On October 15, 2004, the CNN program “Crossfire” altered its standard procedure of featuring two guests from different perspectives to have just one guest: Jon Stewart. The hosts welcomed him and encouraged him to promote his bestselling book “America (The Book): A Citizen’s Guide to Democracy Inaction.”
He immediately tore into the hosts for the way their show encouraged conflict. He complained that politicians can’t speak more freely because it’s impossible to survive a media environment where shows with titles like “Crossfire” or “Hardball” or “I’m Going To Kick Your Ass” will come after them. He said Crossfire in particular was “bad” and “hurting America.” “Stop. Stop hurting America” he said.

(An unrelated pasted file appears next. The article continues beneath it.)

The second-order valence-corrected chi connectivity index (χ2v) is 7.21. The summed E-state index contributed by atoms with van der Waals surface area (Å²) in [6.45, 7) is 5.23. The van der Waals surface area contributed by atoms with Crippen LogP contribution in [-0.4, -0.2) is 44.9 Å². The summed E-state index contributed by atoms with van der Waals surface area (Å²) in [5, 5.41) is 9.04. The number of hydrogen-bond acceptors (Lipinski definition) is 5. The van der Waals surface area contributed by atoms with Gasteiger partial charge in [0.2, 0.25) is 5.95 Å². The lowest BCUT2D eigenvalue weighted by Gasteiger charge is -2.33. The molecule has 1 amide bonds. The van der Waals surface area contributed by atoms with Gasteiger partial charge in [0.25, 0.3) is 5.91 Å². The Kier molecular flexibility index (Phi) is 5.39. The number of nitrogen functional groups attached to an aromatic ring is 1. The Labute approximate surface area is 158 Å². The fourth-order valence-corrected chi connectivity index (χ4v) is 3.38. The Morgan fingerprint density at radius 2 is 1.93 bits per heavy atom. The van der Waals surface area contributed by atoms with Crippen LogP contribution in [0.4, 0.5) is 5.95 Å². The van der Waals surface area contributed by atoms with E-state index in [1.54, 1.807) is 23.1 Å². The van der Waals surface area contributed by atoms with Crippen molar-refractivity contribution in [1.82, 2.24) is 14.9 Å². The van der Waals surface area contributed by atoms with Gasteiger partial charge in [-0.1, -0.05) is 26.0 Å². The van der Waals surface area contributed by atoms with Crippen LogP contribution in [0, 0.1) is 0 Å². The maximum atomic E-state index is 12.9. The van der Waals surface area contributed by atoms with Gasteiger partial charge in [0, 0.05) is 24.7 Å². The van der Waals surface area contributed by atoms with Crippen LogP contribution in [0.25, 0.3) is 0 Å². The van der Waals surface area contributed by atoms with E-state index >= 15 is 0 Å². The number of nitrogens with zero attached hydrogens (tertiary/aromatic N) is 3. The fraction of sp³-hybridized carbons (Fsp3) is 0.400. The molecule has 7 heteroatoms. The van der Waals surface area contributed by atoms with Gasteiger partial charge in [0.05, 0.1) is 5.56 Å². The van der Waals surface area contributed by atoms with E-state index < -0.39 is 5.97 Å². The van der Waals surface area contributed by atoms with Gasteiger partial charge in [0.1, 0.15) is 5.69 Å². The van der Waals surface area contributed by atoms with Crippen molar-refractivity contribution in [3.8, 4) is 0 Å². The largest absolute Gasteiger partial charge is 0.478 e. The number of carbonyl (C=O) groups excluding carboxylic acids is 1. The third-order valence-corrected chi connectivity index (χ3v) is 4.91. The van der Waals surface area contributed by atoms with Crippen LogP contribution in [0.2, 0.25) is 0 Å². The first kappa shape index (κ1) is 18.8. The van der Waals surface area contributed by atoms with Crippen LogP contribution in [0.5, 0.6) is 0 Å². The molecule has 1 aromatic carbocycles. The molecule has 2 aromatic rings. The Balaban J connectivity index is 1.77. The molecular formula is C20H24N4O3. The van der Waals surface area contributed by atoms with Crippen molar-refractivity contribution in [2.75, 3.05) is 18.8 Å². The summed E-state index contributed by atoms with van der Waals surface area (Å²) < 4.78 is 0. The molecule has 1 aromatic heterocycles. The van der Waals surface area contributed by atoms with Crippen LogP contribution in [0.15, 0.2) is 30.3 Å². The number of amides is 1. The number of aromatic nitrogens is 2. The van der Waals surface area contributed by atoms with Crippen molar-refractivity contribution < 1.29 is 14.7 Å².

He called the hosts hacks and dismissed the idea that he was sucking up to John Kerry when he asked him questions such as “How are you holding up?” and “Are these attacks fair to you?”
Crossfire was canceled soon thereafter. Most people credit Stewart for not just killing the show, but bringing forth a new age of hyper-political, hyper-liberal late-night comedy. The news scene hasn’t changed altogether much since Stewart’s temper tantrum — except for featuring far less argument-sharpening debate and civil discourse than we had under “Crossfire” when Stewart went on his tear.